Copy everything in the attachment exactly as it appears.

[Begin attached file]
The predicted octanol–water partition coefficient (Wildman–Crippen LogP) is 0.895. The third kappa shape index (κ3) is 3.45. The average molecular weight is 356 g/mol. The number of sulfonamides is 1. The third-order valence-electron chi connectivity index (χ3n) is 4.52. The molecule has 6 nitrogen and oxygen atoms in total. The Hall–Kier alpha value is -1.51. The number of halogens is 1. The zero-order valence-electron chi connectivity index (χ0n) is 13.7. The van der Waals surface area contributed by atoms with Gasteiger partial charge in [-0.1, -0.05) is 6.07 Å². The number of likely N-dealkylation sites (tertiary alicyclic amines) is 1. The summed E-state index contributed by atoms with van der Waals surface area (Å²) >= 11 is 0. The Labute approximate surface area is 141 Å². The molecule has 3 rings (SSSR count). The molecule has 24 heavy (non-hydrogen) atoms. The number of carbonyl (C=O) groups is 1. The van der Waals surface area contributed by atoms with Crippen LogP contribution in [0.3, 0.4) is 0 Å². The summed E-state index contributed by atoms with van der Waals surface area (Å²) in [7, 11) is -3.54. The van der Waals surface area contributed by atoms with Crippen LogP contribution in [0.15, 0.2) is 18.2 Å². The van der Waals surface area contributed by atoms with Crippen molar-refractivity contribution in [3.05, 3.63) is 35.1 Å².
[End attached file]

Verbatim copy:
The predicted octanol–water partition coefficient (Wildman–Crippen LogP) is 0.895. The third kappa shape index (κ3) is 3.45. The average molecular weight is 356 g/mol. The number of sulfonamides is 1. The third-order valence-electron chi connectivity index (χ3n) is 4.52. The molecule has 6 nitrogen and oxygen atoms in total. The Hall–Kier alpha value is -1.51. The number of halogens is 1. The zero-order valence-electron chi connectivity index (χ0n) is 13.7. The van der Waals surface area contributed by atoms with Gasteiger partial charge in [-0.1, -0.05) is 6.07 Å². The number of likely N-dealkylation sites (tertiary alicyclic amines) is 1. The summed E-state index contributed by atoms with van der Waals surface area (Å²) >= 11 is 0. The Labute approximate surface area is 141 Å². The molecule has 3 rings (SSSR count). The molecule has 24 heavy (non-hydrogen) atoms. The number of carbonyl (C=O) groups is 1. The van der Waals surface area contributed by atoms with Crippen LogP contribution in [0.3, 0.4) is 0 Å². The summed E-state index contributed by atoms with van der Waals surface area (Å²) in [7, 11) is -3.54. The van der Waals surface area contributed by atoms with Crippen LogP contribution in [0.15, 0.2) is 18.2 Å². The van der Waals surface area contributed by atoms with Crippen molar-refractivity contribution in [3.05, 3.63) is 35.1 Å².